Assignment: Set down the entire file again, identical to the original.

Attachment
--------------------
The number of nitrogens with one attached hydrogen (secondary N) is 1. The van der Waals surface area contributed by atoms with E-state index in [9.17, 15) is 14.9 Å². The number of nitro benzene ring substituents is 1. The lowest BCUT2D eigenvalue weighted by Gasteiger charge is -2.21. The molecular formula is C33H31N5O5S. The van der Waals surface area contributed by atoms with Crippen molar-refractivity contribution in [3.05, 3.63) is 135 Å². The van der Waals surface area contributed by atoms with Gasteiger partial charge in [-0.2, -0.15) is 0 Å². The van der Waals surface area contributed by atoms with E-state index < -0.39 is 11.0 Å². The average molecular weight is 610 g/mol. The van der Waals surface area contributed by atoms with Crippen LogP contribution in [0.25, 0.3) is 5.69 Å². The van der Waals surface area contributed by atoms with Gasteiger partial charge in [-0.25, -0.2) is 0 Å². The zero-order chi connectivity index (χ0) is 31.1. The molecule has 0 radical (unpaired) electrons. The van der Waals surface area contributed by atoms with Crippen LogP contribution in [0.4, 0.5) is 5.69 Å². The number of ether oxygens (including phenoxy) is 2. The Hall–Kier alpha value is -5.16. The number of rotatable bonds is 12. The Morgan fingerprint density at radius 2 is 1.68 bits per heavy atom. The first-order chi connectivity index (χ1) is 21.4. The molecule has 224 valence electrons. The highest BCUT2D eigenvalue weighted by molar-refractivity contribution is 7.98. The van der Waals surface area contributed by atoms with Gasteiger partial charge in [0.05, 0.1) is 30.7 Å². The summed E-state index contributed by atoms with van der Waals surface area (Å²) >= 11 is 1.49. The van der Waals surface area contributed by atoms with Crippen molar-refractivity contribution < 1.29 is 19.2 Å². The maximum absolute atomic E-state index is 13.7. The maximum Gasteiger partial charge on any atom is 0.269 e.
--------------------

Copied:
The number of nitrogens with one attached hydrogen (secondary N) is 1. The van der Waals surface area contributed by atoms with E-state index in [9.17, 15) is 14.9 Å². The number of nitro benzene ring substituents is 1. The lowest BCUT2D eigenvalue weighted by Gasteiger charge is -2.21. The molecular formula is C33H31N5O5S. The van der Waals surface area contributed by atoms with Crippen molar-refractivity contribution in [3.05, 3.63) is 135 Å². The van der Waals surface area contributed by atoms with Gasteiger partial charge in [-0.2, -0.15) is 0 Å². The van der Waals surface area contributed by atoms with E-state index < -0.39 is 11.0 Å². The average molecular weight is 610 g/mol. The van der Waals surface area contributed by atoms with Crippen LogP contribution in [0.25, 0.3) is 5.69 Å². The van der Waals surface area contributed by atoms with Gasteiger partial charge in [-0.25, -0.2) is 0 Å². The zero-order chi connectivity index (χ0) is 31.1. The molecule has 0 radical (unpaired) electrons. The van der Waals surface area contributed by atoms with Crippen LogP contribution in [0.4, 0.5) is 5.69 Å². The number of ether oxygens (including phenoxy) is 2. The Hall–Kier alpha value is -5.16. The number of rotatable bonds is 12. The Morgan fingerprint density at radius 2 is 1.68 bits per heavy atom. The first-order chi connectivity index (χ1) is 21.4. The molecule has 224 valence electrons. The highest BCUT2D eigenvalue weighted by molar-refractivity contribution is 7.98. The van der Waals surface area contributed by atoms with Gasteiger partial charge in [0.05, 0.1) is 30.7 Å². The summed E-state index contributed by atoms with van der Waals surface area (Å²) >= 11 is 1.49. The van der Waals surface area contributed by atoms with Crippen molar-refractivity contribution < 1.29 is 19.2 Å². The maximum absolute atomic E-state index is 13.7. The maximum Gasteiger partial charge on any atom is 0.269 e.